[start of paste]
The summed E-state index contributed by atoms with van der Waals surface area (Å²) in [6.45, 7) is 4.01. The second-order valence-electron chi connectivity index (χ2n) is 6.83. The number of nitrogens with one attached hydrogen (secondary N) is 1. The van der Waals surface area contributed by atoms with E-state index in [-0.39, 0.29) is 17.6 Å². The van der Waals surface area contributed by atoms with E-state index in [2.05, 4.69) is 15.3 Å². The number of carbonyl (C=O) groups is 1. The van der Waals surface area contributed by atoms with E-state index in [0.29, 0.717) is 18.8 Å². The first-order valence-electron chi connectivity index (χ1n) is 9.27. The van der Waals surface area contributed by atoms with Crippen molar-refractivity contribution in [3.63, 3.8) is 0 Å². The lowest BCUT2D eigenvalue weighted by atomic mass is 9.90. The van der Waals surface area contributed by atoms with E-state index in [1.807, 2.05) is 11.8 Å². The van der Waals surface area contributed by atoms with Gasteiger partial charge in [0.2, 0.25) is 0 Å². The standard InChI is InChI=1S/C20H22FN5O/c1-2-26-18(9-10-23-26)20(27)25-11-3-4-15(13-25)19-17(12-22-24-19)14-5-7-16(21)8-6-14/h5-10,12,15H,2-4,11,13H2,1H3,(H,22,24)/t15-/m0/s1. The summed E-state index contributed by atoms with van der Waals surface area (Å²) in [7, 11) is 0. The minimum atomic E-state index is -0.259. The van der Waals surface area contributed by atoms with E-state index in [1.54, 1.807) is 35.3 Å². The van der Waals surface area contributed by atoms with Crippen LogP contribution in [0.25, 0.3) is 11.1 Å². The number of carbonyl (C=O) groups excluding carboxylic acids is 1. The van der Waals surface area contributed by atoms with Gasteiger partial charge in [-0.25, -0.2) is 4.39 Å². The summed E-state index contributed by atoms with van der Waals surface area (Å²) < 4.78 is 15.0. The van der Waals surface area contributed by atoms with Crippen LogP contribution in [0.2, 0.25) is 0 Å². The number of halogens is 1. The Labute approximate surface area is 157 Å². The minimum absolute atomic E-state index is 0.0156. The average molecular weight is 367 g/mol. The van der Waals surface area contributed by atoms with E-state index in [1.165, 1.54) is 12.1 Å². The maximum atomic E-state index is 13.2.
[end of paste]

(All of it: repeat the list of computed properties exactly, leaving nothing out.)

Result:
The summed E-state index contributed by atoms with van der Waals surface area (Å²) in [6.45, 7) is 4.01. The second-order valence-electron chi connectivity index (χ2n) is 6.83. The number of nitrogens with one attached hydrogen (secondary N) is 1. The van der Waals surface area contributed by atoms with E-state index in [-0.39, 0.29) is 17.6 Å². The van der Waals surface area contributed by atoms with E-state index in [2.05, 4.69) is 15.3 Å². The number of carbonyl (C=O) groups is 1. The van der Waals surface area contributed by atoms with E-state index in [0.29, 0.717) is 18.8 Å². The first-order valence-electron chi connectivity index (χ1n) is 9.27. The van der Waals surface area contributed by atoms with Crippen molar-refractivity contribution in [3.63, 3.8) is 0 Å². The lowest BCUT2D eigenvalue weighted by atomic mass is 9.90. The van der Waals surface area contributed by atoms with E-state index in [1.807, 2.05) is 11.8 Å². The van der Waals surface area contributed by atoms with Gasteiger partial charge in [0.2, 0.25) is 0 Å². The standard InChI is InChI=1S/C20H22FN5O/c1-2-26-18(9-10-23-26)20(27)25-11-3-4-15(13-25)19-17(12-22-24-19)14-5-7-16(21)8-6-14/h5-10,12,15H,2-4,11,13H2,1H3,(H,22,24)/t15-/m0/s1. The summed E-state index contributed by atoms with van der Waals surface area (Å²) in [7, 11) is 0. The minimum atomic E-state index is -0.259. The van der Waals surface area contributed by atoms with E-state index in [1.54, 1.807) is 35.3 Å². The van der Waals surface area contributed by atoms with Crippen LogP contribution in [0.25, 0.3) is 11.1 Å². The number of carbonyl (C=O) groups excluding carboxylic acids is 1. The van der Waals surface area contributed by atoms with Gasteiger partial charge in [-0.25, -0.2) is 4.39 Å². The summed E-state index contributed by atoms with van der Waals surface area (Å²) < 4.78 is 15.0. The van der Waals surface area contributed by atoms with Crippen LogP contribution in [0.2, 0.25) is 0 Å². The number of halogens is 1. The Labute approximate surface area is 157 Å². The minimum absolute atomic E-state index is 0.0156. The average molecular weight is 367 g/mol. The van der Waals surface area contributed by atoms with E-state index in [1.165, 1.54) is 12.1 Å². The maximum atomic E-state index is 13.2.